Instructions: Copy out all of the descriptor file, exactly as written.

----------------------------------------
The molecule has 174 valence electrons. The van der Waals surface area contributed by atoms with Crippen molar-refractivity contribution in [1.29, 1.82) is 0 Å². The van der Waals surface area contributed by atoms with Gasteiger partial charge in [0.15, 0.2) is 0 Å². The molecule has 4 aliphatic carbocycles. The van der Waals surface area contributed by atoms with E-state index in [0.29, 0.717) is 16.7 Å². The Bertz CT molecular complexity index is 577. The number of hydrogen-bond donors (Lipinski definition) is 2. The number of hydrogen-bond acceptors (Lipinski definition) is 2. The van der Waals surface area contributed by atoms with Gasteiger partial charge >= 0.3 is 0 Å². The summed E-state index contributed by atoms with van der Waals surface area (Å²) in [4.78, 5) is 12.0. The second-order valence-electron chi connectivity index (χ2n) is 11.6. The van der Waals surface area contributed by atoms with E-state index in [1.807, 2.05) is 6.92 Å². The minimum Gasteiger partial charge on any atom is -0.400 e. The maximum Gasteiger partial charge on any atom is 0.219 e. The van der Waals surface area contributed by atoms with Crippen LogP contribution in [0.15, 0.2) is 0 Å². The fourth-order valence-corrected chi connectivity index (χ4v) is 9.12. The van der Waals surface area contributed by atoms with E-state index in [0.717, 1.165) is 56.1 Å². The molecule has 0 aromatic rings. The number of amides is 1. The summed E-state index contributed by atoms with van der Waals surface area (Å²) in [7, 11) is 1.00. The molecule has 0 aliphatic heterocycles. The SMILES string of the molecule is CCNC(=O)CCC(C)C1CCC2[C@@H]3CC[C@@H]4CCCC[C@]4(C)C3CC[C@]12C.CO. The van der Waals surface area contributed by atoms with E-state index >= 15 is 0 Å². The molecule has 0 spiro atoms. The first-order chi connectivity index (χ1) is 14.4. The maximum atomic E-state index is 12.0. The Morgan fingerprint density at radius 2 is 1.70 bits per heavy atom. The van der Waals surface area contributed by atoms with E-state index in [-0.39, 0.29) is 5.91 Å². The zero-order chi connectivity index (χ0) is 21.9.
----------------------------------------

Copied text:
The molecule has 174 valence electrons. The van der Waals surface area contributed by atoms with Crippen molar-refractivity contribution in [1.29, 1.82) is 0 Å². The van der Waals surface area contributed by atoms with Gasteiger partial charge in [0.15, 0.2) is 0 Å². The molecule has 4 aliphatic carbocycles. The van der Waals surface area contributed by atoms with E-state index in [0.29, 0.717) is 16.7 Å². The Bertz CT molecular complexity index is 577. The number of hydrogen-bond donors (Lipinski definition) is 2. The number of hydrogen-bond acceptors (Lipinski definition) is 2. The van der Waals surface area contributed by atoms with Gasteiger partial charge >= 0.3 is 0 Å². The summed E-state index contributed by atoms with van der Waals surface area (Å²) in [4.78, 5) is 12.0. The second-order valence-electron chi connectivity index (χ2n) is 11.6. The van der Waals surface area contributed by atoms with E-state index in [1.807, 2.05) is 6.92 Å². The minimum Gasteiger partial charge on any atom is -0.400 e. The maximum Gasteiger partial charge on any atom is 0.219 e. The van der Waals surface area contributed by atoms with Crippen LogP contribution in [0.15, 0.2) is 0 Å². The fourth-order valence-corrected chi connectivity index (χ4v) is 9.12. The van der Waals surface area contributed by atoms with E-state index in [0.717, 1.165) is 56.1 Å². The molecule has 0 aromatic rings. The number of amides is 1. The summed E-state index contributed by atoms with van der Waals surface area (Å²) in [7, 11) is 1.00. The molecule has 0 aliphatic heterocycles. The SMILES string of the molecule is CCNC(=O)CCC(C)C1CCC2[C@@H]3CC[C@@H]4CCCC[C@]4(C)C3CC[C@]12C.CO. The van der Waals surface area contributed by atoms with E-state index >= 15 is 0 Å². The molecule has 0 spiro atoms. The first-order chi connectivity index (χ1) is 14.4. The maximum atomic E-state index is 12.0. The Morgan fingerprint density at radius 2 is 1.70 bits per heavy atom. The van der Waals surface area contributed by atoms with E-state index in [-0.39, 0.29) is 5.91 Å². The zero-order chi connectivity index (χ0) is 21.9.